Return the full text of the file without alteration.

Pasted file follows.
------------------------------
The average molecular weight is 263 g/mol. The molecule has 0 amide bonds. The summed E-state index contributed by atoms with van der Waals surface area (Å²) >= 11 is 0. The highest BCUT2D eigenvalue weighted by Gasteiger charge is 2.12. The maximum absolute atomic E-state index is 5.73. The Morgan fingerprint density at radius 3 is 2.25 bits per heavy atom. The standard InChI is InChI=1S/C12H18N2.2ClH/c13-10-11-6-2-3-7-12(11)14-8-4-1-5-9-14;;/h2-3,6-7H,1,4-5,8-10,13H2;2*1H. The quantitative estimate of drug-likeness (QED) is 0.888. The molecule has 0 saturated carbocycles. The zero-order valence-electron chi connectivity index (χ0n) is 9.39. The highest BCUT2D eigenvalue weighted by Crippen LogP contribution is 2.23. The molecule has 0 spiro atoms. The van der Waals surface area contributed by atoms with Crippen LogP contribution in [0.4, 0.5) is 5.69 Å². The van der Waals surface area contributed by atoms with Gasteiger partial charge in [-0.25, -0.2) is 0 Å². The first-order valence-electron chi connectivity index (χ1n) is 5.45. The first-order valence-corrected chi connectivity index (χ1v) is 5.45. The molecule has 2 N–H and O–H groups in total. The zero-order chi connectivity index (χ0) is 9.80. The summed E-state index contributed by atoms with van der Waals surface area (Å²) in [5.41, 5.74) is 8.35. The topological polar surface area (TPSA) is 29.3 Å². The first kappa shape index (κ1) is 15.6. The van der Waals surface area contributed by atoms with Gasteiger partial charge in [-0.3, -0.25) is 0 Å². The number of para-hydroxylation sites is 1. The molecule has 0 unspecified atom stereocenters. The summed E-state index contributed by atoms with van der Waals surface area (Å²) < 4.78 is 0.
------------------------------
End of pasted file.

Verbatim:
The average molecular weight is 263 g/mol. The molecule has 0 amide bonds. The summed E-state index contributed by atoms with van der Waals surface area (Å²) >= 11 is 0. The highest BCUT2D eigenvalue weighted by Gasteiger charge is 2.12. The maximum absolute atomic E-state index is 5.73. The Morgan fingerprint density at radius 3 is 2.25 bits per heavy atom. The standard InChI is InChI=1S/C12H18N2.2ClH/c13-10-11-6-2-3-7-12(11)14-8-4-1-5-9-14;;/h2-3,6-7H,1,4-5,8-10,13H2;2*1H. The quantitative estimate of drug-likeness (QED) is 0.888. The molecule has 0 saturated carbocycles. The zero-order valence-electron chi connectivity index (χ0n) is 9.39. The highest BCUT2D eigenvalue weighted by Crippen LogP contribution is 2.23. The molecule has 0 spiro atoms. The van der Waals surface area contributed by atoms with Crippen LogP contribution in [0.4, 0.5) is 5.69 Å². The van der Waals surface area contributed by atoms with Gasteiger partial charge in [-0.25, -0.2) is 0 Å². The first-order valence-electron chi connectivity index (χ1n) is 5.45. The first-order valence-corrected chi connectivity index (χ1v) is 5.45. The molecule has 2 N–H and O–H groups in total. The zero-order chi connectivity index (χ0) is 9.80. The summed E-state index contributed by atoms with van der Waals surface area (Å²) in [5.41, 5.74) is 8.35. The topological polar surface area (TPSA) is 29.3 Å². The first kappa shape index (κ1) is 15.6. The van der Waals surface area contributed by atoms with Gasteiger partial charge in [-0.3, -0.25) is 0 Å². The number of para-hydroxylation sites is 1. The molecule has 0 unspecified atom stereocenters. The summed E-state index contributed by atoms with van der Waals surface area (Å²) < 4.78 is 0.